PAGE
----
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Marsha

MARSHA is a first-principles rethinking of what a Martian habitat could be – not another low-lying dome or confined half-buried structure but a flexible, multi-level, corridor-free home flooded with diffuse natural light and 3D printed using Martian resources. It is born of a careful response to the Martian environment and a synergy between architectural, structural and construction principles with the crew’s experience at the center. Missions present stresses and challenges that can’t be solved at the operational level and must be addressed spatially. Marsha addresses these issues and more, marking a radical departure from prior habitat schemes.



A vertically oriented cylinder is the best formal basis for a surface habitat. It is the most effective way to reduce loading and maximize usable space since it allows usable space to be aggregated vertically with vertical walls and a compact footprint, keep hoop stress and uplift forces manageable.

This configuration lends itself well to joining and separating mission activities in a meaningful way by level, avoiding the need to divide one large area into many small, confined spaces. In the context of additive manufacturing, vertical cylinders are also inherently the most construct-able shape.  Inside, a “double shell” system separates the architectural space from the pressure vessel subject to external conditions, allowing the interior to be high mass-optimized to serve the creation of habitable spaces. The space between the two serves multiple uses including natural daylighting, circulation and maintenance access.





Apart from the design, AI SpaceFactory has formulated a high-performance “Martian polymer” - basalt fiber-reinforced polylactic acid - that leverages in-situ resource utilization technologies to eliminate the dependency on rockets to transport materials from Earth and enable scalable construction on Mars. Our polymer was validated by a third-party lab and proven to outperform concrete in all relevant metrics including superior tensile and compressive strength, superior durability under extreme temperatures and higher ductiliy. It also promises superior cosmic radiation absorption and thermal resistance.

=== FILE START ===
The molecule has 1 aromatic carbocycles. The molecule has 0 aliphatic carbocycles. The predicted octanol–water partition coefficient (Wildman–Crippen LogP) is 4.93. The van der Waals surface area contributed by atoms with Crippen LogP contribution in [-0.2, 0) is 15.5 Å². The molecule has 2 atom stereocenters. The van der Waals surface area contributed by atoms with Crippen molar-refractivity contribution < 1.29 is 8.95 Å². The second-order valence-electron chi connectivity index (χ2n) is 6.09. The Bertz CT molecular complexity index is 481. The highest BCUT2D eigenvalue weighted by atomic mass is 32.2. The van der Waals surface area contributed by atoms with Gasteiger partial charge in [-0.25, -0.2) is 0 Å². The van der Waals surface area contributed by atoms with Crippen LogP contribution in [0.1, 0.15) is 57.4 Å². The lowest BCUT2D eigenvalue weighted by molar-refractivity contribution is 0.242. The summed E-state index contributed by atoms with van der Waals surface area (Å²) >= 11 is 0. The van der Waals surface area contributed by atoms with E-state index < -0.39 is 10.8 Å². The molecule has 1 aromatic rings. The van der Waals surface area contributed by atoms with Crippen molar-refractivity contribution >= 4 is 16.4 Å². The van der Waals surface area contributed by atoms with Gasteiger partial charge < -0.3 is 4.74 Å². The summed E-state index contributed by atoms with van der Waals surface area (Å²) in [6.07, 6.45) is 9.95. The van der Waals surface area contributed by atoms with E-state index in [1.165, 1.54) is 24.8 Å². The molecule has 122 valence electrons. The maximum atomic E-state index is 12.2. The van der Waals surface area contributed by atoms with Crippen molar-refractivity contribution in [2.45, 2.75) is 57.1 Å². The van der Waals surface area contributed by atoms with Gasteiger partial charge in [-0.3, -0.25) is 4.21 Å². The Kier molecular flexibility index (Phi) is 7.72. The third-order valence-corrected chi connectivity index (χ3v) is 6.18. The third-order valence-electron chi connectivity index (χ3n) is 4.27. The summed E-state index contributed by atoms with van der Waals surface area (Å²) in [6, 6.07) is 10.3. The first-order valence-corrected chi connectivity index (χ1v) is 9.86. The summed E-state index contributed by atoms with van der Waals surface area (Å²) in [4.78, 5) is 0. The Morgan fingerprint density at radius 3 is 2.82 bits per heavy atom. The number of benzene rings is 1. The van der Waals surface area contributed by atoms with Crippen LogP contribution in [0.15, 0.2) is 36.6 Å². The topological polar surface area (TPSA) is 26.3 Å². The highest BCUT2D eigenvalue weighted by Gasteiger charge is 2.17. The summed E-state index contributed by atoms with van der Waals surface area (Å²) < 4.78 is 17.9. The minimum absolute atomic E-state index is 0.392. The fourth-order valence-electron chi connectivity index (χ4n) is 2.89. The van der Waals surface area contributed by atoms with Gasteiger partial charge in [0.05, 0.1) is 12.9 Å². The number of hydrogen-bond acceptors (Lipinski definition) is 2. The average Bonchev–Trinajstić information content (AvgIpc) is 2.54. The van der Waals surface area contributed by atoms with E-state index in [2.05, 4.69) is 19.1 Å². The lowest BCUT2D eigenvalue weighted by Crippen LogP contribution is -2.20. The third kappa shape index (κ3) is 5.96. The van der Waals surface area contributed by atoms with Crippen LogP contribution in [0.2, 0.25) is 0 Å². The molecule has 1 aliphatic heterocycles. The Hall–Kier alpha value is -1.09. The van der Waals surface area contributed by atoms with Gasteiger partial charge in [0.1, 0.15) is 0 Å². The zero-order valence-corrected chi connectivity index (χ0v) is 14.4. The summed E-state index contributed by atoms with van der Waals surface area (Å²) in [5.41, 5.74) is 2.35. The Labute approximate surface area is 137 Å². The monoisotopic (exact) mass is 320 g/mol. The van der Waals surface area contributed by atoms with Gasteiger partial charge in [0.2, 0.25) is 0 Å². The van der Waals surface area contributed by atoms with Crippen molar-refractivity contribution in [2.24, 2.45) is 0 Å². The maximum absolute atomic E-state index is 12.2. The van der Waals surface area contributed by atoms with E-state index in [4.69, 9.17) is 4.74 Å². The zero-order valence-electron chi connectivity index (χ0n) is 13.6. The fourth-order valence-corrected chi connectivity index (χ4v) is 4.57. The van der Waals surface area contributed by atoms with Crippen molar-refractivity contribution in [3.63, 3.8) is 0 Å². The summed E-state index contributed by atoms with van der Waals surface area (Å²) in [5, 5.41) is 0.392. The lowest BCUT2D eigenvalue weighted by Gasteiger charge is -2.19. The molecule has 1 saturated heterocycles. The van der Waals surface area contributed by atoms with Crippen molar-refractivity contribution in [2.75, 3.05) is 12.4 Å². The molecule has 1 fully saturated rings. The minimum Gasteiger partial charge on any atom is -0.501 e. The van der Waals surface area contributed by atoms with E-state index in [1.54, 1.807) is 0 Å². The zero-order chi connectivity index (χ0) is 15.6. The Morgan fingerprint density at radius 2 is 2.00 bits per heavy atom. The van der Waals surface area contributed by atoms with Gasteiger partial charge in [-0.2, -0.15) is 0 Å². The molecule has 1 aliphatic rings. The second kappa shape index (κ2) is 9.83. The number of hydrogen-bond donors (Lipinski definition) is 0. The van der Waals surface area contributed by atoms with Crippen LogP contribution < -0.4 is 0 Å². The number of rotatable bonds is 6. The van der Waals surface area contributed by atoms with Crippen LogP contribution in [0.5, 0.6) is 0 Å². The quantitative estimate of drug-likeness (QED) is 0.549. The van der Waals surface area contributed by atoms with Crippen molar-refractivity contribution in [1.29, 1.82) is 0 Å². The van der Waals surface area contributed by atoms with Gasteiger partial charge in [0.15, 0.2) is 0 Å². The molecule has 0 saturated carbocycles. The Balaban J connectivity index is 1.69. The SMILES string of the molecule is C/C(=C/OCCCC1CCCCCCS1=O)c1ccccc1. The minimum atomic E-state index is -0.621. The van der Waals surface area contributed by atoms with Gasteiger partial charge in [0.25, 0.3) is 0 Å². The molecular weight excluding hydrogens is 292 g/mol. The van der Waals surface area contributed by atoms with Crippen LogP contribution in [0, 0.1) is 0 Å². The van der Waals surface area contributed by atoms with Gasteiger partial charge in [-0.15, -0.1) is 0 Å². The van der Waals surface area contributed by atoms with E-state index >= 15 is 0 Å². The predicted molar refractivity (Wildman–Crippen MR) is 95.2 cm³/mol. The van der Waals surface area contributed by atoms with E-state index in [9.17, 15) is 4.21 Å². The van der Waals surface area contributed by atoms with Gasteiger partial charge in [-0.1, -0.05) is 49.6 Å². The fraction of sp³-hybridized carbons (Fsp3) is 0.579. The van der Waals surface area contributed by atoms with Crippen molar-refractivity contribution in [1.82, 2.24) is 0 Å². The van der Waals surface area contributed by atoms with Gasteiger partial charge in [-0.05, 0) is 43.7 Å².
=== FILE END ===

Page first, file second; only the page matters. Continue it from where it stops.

Once validated, it was only nine weeks until AI SpaceFactory progressed from basic tests to successfully printing, in 24 hrs, a large cylinder designed to hold twelve-hundred gallons of water complete with prefabricated wall penetrations robotically placed and sealed "on the fly". Our prototype has been validated by NASA with endorsements totaling $109,000 which we are investing in further development.



Lessons learned from prototyping and construction were applied to the design.




Design Phase 1

Jeffrey Montes (Lead)
David Malott
Sima Shahverdi
David Riedel
Michael Bentley
Tony Jin

Prototype Phase 1

Jeffrey Montes
Christopher James Botham
David Malott
David Riedel

Prototype Phase 2

Jeffrey Montes
Christopher James Botham
David Malott
David Riedel

Design Phase 2

Jeffrey Montes

Prototype Phase 3

Jeffrey Montes
Christopher James Botham
David Malott
David Riedel
James Earle

Consultants

Structural engineering – Dennis C.K. Poon, Chi Chung Tse, Saravanan Panchacharam, Hao Chen, Thornton Tomasetti
Mechanical/ structural testing - Simpson, Gumpertz & Heger
Lighting design – Haniyeh Mirdamadi, Arup
Concrete design – Dr. Victor Li, University of Michigan
Polymer design – Techmer PM
Mars geochemistry – Dr. Scott McLennan, Stony Brook University
Planetary physics – Dr. Philip Metzger, University of Central Florida
Systems and civil engineering – Dr. Paul van Susante, Michigan Tech
ISRU/ ground conditions – Dr. Kris Zacny, Honeybee Robotics
Basalt construction – PISCES
Building energy performance - Duncan Phillips, RWDI